Charli XCX, the irresistible leader of the illegal “rave” dream

Charli XCX, the irresistible leader of the illegal “rave” dream


Brit Charlotte Aitchison, also known as Charli Mainstream and underground. She could become really famous if she wanted to, but she finds it very difficult to be herself.


It’s not that bad for him either. His previous album, Crash, reached number one in the UK. But she did warn in an interview with British GQ magazine that the upcoming Brat music (out on Friday the 7th) will not be played at Starbucks. Instead of aspiring to climb the pop music sky, Charlie wants to record illegal rave music in basements. Or to perfect festival colloquies such as those featured in Primavera on raw mornings from Saturday to Sunday.

After an introduction in the key of Belgian techno, he baffles landowners and outsiders alike by belting out a stripped-down version of 365 with a no-less-quick remix (courtesy in part of George Daniel’s 1975) of Welcome to My Island, Caroline Polachek’s theme. As in her legendary (and slightly less frequent) 2019 performance at the same festival, there’s no recognizable band, no DJs, no dancers: just her, her infectious energy and a voice so catchy that it releases endorphins the second it hits.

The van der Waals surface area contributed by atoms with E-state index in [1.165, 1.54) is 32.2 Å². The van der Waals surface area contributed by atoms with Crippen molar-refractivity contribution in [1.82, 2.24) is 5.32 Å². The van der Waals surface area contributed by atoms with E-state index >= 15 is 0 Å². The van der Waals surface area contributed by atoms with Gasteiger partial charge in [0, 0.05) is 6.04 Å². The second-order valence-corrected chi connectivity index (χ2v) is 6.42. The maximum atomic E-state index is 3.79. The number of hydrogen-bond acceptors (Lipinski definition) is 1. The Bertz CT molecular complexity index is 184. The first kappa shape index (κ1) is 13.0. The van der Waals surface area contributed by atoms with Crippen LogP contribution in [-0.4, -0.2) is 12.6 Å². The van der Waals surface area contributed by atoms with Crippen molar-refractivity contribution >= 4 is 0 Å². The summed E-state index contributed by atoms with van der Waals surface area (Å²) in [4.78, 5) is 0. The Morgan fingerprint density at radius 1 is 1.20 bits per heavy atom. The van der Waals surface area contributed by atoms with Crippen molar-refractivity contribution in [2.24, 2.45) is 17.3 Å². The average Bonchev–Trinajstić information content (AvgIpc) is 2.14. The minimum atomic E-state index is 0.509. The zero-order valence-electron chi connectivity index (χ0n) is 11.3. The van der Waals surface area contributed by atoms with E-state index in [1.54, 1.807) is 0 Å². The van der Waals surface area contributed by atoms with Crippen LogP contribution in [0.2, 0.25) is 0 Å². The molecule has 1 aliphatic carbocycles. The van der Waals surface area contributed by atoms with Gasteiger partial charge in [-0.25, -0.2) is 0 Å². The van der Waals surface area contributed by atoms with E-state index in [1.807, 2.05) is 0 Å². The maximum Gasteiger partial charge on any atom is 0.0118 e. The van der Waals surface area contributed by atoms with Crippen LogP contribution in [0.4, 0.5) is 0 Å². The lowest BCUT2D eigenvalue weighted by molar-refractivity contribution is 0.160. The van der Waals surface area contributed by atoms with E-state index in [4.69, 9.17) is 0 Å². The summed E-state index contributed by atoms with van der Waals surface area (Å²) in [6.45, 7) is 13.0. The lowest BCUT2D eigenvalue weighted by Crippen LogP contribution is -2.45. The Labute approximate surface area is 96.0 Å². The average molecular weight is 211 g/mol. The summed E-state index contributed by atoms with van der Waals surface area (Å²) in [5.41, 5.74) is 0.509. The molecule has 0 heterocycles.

Other tracks have been remixed, including 1999 (her featured collaboration with Troye Sivan) and Speed ​​Drive, her contribution (a mix by Robyn and Toni Basil) to the Barbie soundtrack. More motors with Vroom vroom, the title track of her 2016 EP which, from the arm of the late SOPHIE, saw her turn towards the boldest phase of her career and a papacy in hip-pop. In fact, for an hour he barely took his foot off the accelerator, overflowing and dazzled by B2b’s deliberately repetitive music or recalling his capacity for more universal and uncompromising pop with the virtuoso Icona Pop he loved.

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